Anton Webern: “Orchestration of the six-part ricercar from the Musical Offering of J. S. Bach” (1935)
From the album Webern Complete Works Opp. 1-31
When I was young and first discovered the sonic wonders of the cheap electronic keyboard, one of my favorite tricks was to repeatedly play a single note while rapidly changing the sound. My ears were inexplicably entranced by the parade of shifting sonorities— piano, flute, violin, xylophone— each, plastic and insubstantial by itself, lending its meager tone to something greater. It was as if, by traversing all the available sounds, I could create a sonorous blur and thereby approximate an inaudible universal sound that contained all others within it.
In his Theory of Harmony, written in 1911, the Viennese composer Arnold Schoenberg introduced the notion of Klangfarbenmelodie or “tone-color melody,” which he described as “progressions of tone-color whose relations with one another work with a kind of logic entirely equivalent to that logic which satisfies us in the melody of pitches.” What exactly Schoenberg meant by this is debatable, but the idea of Klangfarbenmelodie— with all its suggestive ambiguities— has exerted a powerful influence on later composers keen on timbral experimentation.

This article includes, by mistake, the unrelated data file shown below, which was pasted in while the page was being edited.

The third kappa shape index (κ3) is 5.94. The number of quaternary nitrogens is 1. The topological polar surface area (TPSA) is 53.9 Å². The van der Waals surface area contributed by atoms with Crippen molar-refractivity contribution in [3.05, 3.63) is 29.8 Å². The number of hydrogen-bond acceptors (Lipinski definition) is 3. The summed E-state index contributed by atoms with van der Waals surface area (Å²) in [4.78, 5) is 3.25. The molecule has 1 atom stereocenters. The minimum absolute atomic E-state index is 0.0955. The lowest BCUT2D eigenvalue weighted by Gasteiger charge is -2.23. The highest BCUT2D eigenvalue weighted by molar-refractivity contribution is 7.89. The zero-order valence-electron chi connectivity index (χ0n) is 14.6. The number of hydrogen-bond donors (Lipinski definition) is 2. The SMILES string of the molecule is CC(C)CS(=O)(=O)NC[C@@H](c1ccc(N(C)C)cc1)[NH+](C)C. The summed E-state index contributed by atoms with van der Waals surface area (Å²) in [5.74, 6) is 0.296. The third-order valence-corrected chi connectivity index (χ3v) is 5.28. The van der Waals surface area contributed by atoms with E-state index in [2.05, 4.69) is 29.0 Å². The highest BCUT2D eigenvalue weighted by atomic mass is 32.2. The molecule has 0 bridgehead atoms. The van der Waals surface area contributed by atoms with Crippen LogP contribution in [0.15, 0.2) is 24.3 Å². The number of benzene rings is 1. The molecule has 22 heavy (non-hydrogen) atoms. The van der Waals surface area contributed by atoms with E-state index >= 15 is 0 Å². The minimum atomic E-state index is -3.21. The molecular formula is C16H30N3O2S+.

One such composer was Schoenberg’s pupil, Anton Webern. In 1935 Webern took a break from his pioneering 12-tone compositions and decided to orchestrate the six-voice ricercar (a rigorous contrapuntal form that was a predecessor to the fugue) from J.S. Bach's remarkable late work The Musical Offering of 1747. Because Bach had not specified the instrumentation of the piece, it made the perfect medium for Webern’s unprecedented experiment in orchestration. The melodic lines are broken into fragments and passed continuously from instrument to instrument, creating a shimmering, prismatic garb for Bach’s polyphonic web of voices.
Played 2,177 time(s).
May 05, 2009, 12:51am